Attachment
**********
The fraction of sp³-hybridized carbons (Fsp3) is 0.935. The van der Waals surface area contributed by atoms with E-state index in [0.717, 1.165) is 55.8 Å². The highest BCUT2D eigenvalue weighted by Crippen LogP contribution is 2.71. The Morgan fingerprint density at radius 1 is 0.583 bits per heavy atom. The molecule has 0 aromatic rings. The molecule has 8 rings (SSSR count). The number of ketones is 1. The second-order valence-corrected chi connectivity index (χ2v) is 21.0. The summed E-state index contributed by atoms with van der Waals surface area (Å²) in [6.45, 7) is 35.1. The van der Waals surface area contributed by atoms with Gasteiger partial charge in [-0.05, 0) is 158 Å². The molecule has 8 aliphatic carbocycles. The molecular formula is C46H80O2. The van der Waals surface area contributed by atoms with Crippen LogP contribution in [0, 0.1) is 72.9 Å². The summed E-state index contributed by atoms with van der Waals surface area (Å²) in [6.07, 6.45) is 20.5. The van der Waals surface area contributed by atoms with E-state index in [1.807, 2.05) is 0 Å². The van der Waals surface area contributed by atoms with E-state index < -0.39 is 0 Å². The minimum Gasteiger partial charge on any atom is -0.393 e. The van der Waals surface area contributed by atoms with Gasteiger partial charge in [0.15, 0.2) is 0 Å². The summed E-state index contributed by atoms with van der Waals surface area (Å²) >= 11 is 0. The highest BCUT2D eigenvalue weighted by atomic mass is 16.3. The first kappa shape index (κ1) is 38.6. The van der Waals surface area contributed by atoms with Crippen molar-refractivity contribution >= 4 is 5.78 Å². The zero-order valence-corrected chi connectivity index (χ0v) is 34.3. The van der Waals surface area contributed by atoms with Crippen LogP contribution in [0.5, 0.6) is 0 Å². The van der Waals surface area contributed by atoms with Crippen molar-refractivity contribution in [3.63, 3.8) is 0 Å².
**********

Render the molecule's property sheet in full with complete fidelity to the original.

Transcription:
The fraction of sp³-hybridized carbons (Fsp3) is 0.935. The van der Waals surface area contributed by atoms with E-state index in [0.717, 1.165) is 55.8 Å². The highest BCUT2D eigenvalue weighted by Crippen LogP contribution is 2.71. The Morgan fingerprint density at radius 1 is 0.583 bits per heavy atom. The molecule has 0 aromatic rings. The molecule has 8 rings (SSSR count). The number of ketones is 1. The second-order valence-corrected chi connectivity index (χ2v) is 21.0. The summed E-state index contributed by atoms with van der Waals surface area (Å²) in [6.45, 7) is 35.1. The van der Waals surface area contributed by atoms with Gasteiger partial charge in [-0.05, 0) is 158 Å². The molecule has 8 aliphatic carbocycles. The molecular formula is C46H80O2. The van der Waals surface area contributed by atoms with Crippen LogP contribution in [0, 0.1) is 72.9 Å². The summed E-state index contributed by atoms with van der Waals surface area (Å²) in [6.07, 6.45) is 20.5. The van der Waals surface area contributed by atoms with E-state index in [1.807, 2.05) is 0 Å². The van der Waals surface area contributed by atoms with E-state index < -0.39 is 0 Å². The minimum Gasteiger partial charge on any atom is -0.393 e. The van der Waals surface area contributed by atoms with Gasteiger partial charge in [0.15, 0.2) is 0 Å². The summed E-state index contributed by atoms with van der Waals surface area (Å²) >= 11 is 0. The highest BCUT2D eigenvalue weighted by atomic mass is 16.3. The first kappa shape index (κ1) is 38.6. The van der Waals surface area contributed by atoms with Crippen molar-refractivity contribution >= 4 is 5.78 Å². The zero-order valence-corrected chi connectivity index (χ0v) is 34.3. The van der Waals surface area contributed by atoms with Crippen LogP contribution in [0.5, 0.6) is 0 Å². The van der Waals surface area contributed by atoms with Crippen molar-refractivity contribution in [3.63, 3.8) is 0 Å².